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Burkina Faso
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Burkina Faso's second SOS Children's Village at Bobo-Dioulasso, near the western border with Mali was opened in 2004. It has twelve family houses for 120 children, a three-room nursery school for 150 children, a combined primary and secondary school for 900 children and a clinic for both the local people and the SOS families. … more about our charity work in Burkina Faso

Clean water comes to more families in Burkina Faso

According to the latest update from the World Health Organisation and UN’s Child Agency (UNICEF), nearly 90% of the world’s population had access to an improved drinking-water source in 2011 and over two thirds had improved sanitation facilities.

Significant progress has been made across the world, particularly in improving drinking-water coverage, where the world is just ahead of its Millennium Development Goal (MDG) target. However, the picture is less positive for sanitation, where the world looks set to miss its MDG target by more than half a billion people. And progress on water and sanitation is far from uniform across the globe. There are still 45 countries where sanitation coverage is less than 50% and 30 countries where improved drinking water coverage is less than 75%. Most are in sub-Saharan Africa.

For example, in Burkina Faso, more than half the population still practises defecation in the open, the majority of those living in rural areas. However, the situation with regards to clean water is better. Though a quarter of people in rural areas don’t have access to an improved water source, fewer than 5% of urban dwellers are now without an improved water supply.

This is thanks to major changes in the operation of the National Office for Water and Sanitation (ONEA), which was nationalised and restructured in the 1990s. In addition, the building of the Ziga dam 45km from Ouagadougou, has provided a good water supply and by 2011, over a quarter of urban households had piped water. A mixture of government grants and loans from international providers such as the World Bank have made this possible and the World Bank now rates ONEA as one of the best-performing water companies in sub-Saharan Africa.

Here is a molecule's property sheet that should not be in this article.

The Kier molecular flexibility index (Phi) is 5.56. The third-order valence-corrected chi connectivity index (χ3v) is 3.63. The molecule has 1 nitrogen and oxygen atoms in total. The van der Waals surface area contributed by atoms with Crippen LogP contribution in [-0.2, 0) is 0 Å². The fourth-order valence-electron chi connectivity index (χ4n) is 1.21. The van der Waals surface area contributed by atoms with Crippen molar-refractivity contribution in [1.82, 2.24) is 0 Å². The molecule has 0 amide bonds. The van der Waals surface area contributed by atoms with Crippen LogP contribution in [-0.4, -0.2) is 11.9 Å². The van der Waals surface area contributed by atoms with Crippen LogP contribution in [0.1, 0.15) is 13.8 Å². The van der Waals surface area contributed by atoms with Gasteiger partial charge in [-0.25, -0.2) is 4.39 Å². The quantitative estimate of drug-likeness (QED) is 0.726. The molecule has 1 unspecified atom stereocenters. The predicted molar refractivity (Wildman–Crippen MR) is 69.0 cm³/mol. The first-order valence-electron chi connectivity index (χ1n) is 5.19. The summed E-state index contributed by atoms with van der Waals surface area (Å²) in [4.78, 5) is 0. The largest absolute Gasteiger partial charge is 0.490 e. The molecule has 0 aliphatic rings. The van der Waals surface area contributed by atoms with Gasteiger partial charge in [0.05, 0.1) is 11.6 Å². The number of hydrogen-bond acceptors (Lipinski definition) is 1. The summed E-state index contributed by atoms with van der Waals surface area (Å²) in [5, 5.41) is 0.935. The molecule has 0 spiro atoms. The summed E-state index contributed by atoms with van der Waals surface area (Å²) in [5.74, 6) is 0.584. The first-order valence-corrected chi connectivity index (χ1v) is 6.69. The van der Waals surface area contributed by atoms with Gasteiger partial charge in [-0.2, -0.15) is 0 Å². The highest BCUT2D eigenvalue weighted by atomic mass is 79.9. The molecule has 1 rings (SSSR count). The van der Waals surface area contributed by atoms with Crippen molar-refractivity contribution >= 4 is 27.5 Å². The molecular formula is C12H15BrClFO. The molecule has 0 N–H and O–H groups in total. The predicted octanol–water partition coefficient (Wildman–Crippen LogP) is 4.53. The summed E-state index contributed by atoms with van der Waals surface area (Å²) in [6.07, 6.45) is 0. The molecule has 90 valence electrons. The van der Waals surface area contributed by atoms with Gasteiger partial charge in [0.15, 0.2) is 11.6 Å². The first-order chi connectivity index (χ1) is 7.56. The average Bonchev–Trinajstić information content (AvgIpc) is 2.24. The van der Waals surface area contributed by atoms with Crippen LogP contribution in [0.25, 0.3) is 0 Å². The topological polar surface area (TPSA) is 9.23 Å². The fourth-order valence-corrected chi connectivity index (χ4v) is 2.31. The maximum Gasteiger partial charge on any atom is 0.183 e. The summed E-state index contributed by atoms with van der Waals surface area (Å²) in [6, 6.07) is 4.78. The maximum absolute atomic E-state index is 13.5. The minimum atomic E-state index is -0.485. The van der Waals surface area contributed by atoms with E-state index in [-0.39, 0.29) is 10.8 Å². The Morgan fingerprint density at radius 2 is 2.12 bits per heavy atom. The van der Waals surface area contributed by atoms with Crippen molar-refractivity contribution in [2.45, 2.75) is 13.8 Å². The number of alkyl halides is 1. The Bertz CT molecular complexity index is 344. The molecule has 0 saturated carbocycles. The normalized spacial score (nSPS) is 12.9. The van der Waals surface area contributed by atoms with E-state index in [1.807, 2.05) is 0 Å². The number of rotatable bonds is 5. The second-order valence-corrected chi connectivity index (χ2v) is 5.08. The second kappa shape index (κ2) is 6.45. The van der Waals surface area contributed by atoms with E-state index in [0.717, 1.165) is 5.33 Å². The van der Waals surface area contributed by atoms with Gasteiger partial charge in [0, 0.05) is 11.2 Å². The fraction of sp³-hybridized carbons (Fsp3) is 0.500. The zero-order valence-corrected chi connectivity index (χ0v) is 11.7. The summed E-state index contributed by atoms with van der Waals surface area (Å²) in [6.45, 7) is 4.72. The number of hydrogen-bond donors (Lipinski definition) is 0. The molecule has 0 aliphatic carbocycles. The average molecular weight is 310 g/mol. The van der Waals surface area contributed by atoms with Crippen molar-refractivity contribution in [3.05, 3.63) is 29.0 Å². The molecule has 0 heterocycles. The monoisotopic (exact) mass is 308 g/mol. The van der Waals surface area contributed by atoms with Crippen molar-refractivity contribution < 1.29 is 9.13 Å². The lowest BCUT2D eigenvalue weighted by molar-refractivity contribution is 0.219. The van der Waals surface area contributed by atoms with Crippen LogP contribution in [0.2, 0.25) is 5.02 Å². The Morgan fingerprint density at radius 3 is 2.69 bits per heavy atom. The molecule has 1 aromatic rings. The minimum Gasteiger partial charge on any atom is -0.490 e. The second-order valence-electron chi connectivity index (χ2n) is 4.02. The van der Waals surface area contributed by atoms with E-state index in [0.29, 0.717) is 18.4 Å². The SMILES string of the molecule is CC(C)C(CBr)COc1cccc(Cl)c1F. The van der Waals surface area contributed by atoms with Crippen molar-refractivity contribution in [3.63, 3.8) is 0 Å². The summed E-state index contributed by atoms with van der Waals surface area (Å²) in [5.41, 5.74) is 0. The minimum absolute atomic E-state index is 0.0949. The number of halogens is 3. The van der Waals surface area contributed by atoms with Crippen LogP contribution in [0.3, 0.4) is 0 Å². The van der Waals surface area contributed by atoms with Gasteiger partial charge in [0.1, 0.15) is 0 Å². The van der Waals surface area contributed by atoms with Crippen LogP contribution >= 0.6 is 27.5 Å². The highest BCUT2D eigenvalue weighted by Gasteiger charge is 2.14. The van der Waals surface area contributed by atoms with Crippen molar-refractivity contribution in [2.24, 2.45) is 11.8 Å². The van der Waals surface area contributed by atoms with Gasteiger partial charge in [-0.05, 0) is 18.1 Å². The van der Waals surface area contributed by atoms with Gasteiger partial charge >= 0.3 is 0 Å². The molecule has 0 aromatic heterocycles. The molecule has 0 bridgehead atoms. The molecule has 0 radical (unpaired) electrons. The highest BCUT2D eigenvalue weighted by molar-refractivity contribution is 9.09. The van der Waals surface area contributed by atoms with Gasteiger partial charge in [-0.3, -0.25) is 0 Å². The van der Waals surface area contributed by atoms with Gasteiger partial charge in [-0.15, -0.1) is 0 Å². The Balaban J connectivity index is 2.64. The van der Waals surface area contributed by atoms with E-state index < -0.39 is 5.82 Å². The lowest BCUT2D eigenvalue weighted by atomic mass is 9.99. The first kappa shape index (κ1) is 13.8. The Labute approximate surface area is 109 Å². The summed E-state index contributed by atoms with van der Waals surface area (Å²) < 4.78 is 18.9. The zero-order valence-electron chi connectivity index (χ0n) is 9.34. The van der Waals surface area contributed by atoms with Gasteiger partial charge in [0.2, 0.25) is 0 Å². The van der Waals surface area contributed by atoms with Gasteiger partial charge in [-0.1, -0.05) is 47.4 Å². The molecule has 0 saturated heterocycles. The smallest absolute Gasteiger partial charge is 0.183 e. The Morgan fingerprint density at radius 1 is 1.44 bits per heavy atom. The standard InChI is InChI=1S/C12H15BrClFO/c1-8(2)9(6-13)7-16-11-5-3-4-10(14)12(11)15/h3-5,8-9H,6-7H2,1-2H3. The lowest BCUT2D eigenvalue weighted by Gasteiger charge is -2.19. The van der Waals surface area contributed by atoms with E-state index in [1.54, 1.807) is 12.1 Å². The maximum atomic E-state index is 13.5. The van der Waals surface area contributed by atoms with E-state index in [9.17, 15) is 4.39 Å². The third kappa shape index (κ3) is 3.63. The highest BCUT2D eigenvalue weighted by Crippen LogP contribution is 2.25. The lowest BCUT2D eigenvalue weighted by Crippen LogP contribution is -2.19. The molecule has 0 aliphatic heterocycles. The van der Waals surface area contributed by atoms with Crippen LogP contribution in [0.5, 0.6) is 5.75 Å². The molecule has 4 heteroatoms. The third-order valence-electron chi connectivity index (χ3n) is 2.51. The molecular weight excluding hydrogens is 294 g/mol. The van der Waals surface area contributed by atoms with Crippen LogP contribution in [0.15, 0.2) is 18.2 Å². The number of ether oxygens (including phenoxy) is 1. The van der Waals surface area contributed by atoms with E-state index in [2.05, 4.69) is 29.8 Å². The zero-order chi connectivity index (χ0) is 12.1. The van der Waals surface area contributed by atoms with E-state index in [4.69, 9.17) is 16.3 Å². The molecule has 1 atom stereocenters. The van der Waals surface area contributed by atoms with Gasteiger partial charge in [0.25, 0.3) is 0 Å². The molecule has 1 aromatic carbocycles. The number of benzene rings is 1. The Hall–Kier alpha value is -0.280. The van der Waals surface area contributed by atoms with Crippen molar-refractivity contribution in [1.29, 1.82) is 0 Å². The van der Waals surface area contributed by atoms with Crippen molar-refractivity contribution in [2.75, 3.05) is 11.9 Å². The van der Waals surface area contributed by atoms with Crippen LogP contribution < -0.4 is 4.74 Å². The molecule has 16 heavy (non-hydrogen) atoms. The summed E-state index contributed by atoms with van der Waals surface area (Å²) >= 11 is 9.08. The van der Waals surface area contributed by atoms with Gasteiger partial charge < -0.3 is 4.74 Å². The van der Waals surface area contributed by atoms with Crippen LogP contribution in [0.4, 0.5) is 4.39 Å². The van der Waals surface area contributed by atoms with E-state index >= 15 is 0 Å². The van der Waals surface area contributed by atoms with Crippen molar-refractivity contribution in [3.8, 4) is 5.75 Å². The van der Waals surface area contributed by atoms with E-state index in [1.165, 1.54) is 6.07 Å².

For the future, ONEA has pledged to target remaining areas without an improved water source and also the poorest families. It has already built over 17,000 wells and standpipes and is analysing various methods for making water affordable for poor households. There is also the challenge of bringing clean water to remote rural areas. Extending the coverage is vital in a country where water-borne illnesses are still among the top five causes of children being taken to a doctor.

But for now, many urban dwellers in Burkina Faso are thrilled to be joined to the country’s expanded water network. Speaking to IRIN, one resident in the capital said of his connection “even without electricity, having enough water can make you happy”.

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